The HESA reported that 17.4% of the 206,870 academic staff employed in the United Kingdom in 2016-17 came from EU countries. Many of the European academics working in the United Kingdom are world-leading experts in a range of disciplines. Figures published in January 2018 by the Liberal Democrats revealed that there had been a 19% rise in the number of EU academics resigning from British universities in 2016-17 compared with the previous year, primarily due to concerns about their rights once the United Kingdom leaves the European Union. The fall in the value of the pound following the referendum also made positions overseas more attractive and contributed to the surge in resignations. According to the Independent, the University of Oxford registered the highest number of resignations in the 2016-17, with 230 resignations, while the University of Cambridge had 173 EU staff members leave. In June 2018, the government announced that EU nationals can continue arriving, working and settling in the UK until December 2020, in a move intended to alleviate fears concerning the rights of EU nationals and stem the number of EU academics leaving the United Kingdom. Nevertheless, any immigration restrictions imposed after 2020 could lead to a sharper drop in the number of EU academics entering the United Kingdom.

Another key area of concern is a possible fall in the number of EU students coming to study in the United Kingdom. The education sector in the United Kingdom is one of the most international in the world. There are an estimated 135,000 EU students currently attending UK universities, according the HESA, with EU students most concentrated in elite Russell Group universities. The free movement of people has allowed EU students to study in the United Kingdom without being subject to immigration controls. The benefit of paying the same undergraduate fees paid by UK students, the ability to receive government-backed loans to fund tuition fees and the global reputation of UK universities have all made the United Kingdom an attractive place to study. The number of European students enrolling at UK universities has remained buoyant since the EU referendum, however, worries started to escalate regarding a potential slump in EU student enrolment numbers when the United Kingdom exits the European Union. In April 2018, Universities UK, the vice-chancellors’ umbrella body, warned that universities will face steep declines in EU enrolment numbers if EU students have to pay international student fees of up to £20,000 on some courses with no access to a loan. However, in July 2018, the Department for Education announced that EU students  enrolling at British universities in Autumn 2019 will pay the same fees as UK students and will also have access to government-backed loans through the length of their degrees. The Scottish and Welsh governments also made similar decisions. This should ensure that EU student enrolments numbers steady even after the UK exits the European Union in March 2019. However, no decision has been made about the long-term status of EU students. Any moves to increase fees, reduce access to government-backed loans and greater immigration controls could lead to a significant fall in EU student enrolment numbers.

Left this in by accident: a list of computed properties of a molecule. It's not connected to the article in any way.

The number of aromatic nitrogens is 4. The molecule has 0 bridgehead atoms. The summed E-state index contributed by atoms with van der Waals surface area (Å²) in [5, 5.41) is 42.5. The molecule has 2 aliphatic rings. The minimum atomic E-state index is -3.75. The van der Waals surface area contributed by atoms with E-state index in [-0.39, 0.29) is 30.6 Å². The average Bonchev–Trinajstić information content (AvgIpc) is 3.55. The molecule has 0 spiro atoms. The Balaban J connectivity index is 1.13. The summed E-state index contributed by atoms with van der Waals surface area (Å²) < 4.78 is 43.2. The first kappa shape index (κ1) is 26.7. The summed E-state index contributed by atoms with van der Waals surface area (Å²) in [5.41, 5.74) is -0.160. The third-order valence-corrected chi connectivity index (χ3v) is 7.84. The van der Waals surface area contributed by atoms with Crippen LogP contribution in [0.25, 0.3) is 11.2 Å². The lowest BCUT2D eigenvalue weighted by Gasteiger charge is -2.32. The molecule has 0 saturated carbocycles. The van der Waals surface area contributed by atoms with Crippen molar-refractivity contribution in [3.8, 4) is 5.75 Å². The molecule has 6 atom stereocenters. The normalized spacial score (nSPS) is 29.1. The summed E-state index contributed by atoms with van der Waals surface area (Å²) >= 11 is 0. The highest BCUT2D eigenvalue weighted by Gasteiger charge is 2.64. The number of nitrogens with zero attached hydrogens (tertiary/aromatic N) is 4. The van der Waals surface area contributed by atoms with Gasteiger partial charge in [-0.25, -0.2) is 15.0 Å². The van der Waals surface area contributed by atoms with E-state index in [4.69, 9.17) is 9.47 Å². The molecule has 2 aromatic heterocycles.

For a printable PDF of Back to School: The effect of Brexit on UK universities, click here.

IBISWorld industry reports used in this spotlight report:

P85.421   -   Universities in the UK